to be bound by and to carry out the terms and details mentioned therein; and the bill also charges that appellant, by reason of its affiliation and contractual relations with appellee, will derive many advantages and receive an adequate consideration for carrying out the [1-3] A charity is "a gift to be applied conconditions imposed by said deed upon appel- sistently with existing laws for the benefit of lant, and in consideration of these advantag- an indefinite number of persons, either by es agreed to the conditions relating to co-oper- bringing their minds and hearts under the ination of appellant and appellee as in said fluence of education or religion, by relieving deed expressed. their bodies from disease, suffering, or conThe prayer of the bill is for alternative re-straint, by assisting them to establish themlief. Appellant prays that without waiving selves in life, or by creating or maintaining the condition of its said deed or any right it public buildings, or by otherwise lessening may have, either at law or equity, in the the burdens of government" (Congregational premises, the conditions of said deeds be con- Sunday School & Publishing Society v. Board strued and appellant's rights thereunder de- of Review, No. 12584, 125 N. E. 7: Crerar v. clared, and that the title to said land be Williams, 145 Ill. 625, 34 N. E. 467, 21 L. R. declared to revert to appellant, or that appel- A. 454), and a charitable trust would be one lee may be required by the mandatory injunc- created for the purpose of carrying out one tion of the court to comply with the terms of or more of these objects. While appellant the conditions in said deeds, and particularly and appellee are both, in a sense, charitable that it be required to select its medical staff corporations and are working for the purpose exclusively from the faculty of appellant and of carrying out one or more of these charitato furnish bedside teaching in its wards and ble purposes, it does not follow that a conamphitheater clinics to the students of appel- tract of transaction had between them for the lant to the extent required by it, or that ap- purpose of better enabling them to carry out pellant be compensated for the land deeded, the objects of their creation will give rise to together with all sums of money paid or con- a charitable trust which a court of chancery tributed to aid in the construction of the will enforce. A corporation of this character building and equipment of said hospital, and is created by law for a definite purpose, and that it be relieved from the obligations im-it cannot donate its funds to another corporaposed upon it by the deed of gift from said tion organized for similar or other purposes, Deering to appellee, and be discharged from except that such donation assist to carry out all connection with appellee, and that their mutual obligation be canceled, or that the court grant such other relief in the premises as equity may require.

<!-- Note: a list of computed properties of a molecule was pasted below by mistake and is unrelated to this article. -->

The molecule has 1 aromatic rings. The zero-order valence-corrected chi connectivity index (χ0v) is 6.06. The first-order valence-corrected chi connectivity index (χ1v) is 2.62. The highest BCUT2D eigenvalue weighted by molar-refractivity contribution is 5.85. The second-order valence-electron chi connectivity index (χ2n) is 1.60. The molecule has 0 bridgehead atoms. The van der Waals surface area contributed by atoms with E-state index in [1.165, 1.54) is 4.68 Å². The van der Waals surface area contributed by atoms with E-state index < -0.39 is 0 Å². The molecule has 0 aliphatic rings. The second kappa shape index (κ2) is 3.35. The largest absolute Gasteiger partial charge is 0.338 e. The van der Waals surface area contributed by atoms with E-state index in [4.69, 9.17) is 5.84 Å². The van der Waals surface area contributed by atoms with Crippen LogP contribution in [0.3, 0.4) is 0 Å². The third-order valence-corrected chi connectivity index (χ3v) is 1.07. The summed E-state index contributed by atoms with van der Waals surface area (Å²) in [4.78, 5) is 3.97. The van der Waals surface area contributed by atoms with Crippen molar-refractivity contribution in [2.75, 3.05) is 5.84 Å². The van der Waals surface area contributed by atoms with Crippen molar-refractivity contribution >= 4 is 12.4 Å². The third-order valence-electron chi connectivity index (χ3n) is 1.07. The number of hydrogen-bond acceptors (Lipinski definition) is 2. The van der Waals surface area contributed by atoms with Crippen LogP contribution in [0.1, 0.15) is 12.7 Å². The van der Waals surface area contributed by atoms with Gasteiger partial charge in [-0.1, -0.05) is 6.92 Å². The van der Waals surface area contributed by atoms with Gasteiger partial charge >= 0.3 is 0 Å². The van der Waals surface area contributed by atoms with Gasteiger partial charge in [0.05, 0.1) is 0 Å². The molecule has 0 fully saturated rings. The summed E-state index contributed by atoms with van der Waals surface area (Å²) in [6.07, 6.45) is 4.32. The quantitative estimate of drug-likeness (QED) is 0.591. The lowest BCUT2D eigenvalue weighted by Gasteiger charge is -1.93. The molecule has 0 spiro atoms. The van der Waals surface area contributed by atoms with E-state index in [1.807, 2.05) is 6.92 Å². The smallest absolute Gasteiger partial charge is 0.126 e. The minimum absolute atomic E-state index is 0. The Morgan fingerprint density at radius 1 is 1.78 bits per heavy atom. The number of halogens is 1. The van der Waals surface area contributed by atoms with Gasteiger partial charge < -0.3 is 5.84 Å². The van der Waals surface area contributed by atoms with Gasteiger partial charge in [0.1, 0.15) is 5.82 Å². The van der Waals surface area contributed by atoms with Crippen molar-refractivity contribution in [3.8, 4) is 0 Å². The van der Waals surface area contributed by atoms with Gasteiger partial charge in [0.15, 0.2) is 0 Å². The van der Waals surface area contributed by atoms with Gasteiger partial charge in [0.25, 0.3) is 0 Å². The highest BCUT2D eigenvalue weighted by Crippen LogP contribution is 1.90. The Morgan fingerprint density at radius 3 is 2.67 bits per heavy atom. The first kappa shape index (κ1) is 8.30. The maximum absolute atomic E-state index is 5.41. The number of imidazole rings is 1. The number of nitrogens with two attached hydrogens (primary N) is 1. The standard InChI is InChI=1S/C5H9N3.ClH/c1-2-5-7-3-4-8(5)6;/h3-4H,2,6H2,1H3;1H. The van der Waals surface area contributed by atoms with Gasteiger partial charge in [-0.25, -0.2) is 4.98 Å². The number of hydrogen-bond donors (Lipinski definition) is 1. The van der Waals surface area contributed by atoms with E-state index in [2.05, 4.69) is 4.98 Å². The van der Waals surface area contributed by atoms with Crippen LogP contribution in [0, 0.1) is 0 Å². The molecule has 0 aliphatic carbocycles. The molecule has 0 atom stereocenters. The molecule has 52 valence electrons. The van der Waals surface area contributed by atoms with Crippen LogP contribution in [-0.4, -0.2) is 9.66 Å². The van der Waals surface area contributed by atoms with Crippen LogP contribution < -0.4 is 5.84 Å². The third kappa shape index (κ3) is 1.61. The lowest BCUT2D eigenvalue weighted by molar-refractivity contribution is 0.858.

Appellee filed its demurrer to the bill, which was sustained, as hereinbefore stated. Deering answered, admitting most of the material allegations of the bill, and in addition thereto filed his cross-bill, setting up substantially the same facts as were set forth in the original bill, and praying substantially the same relief.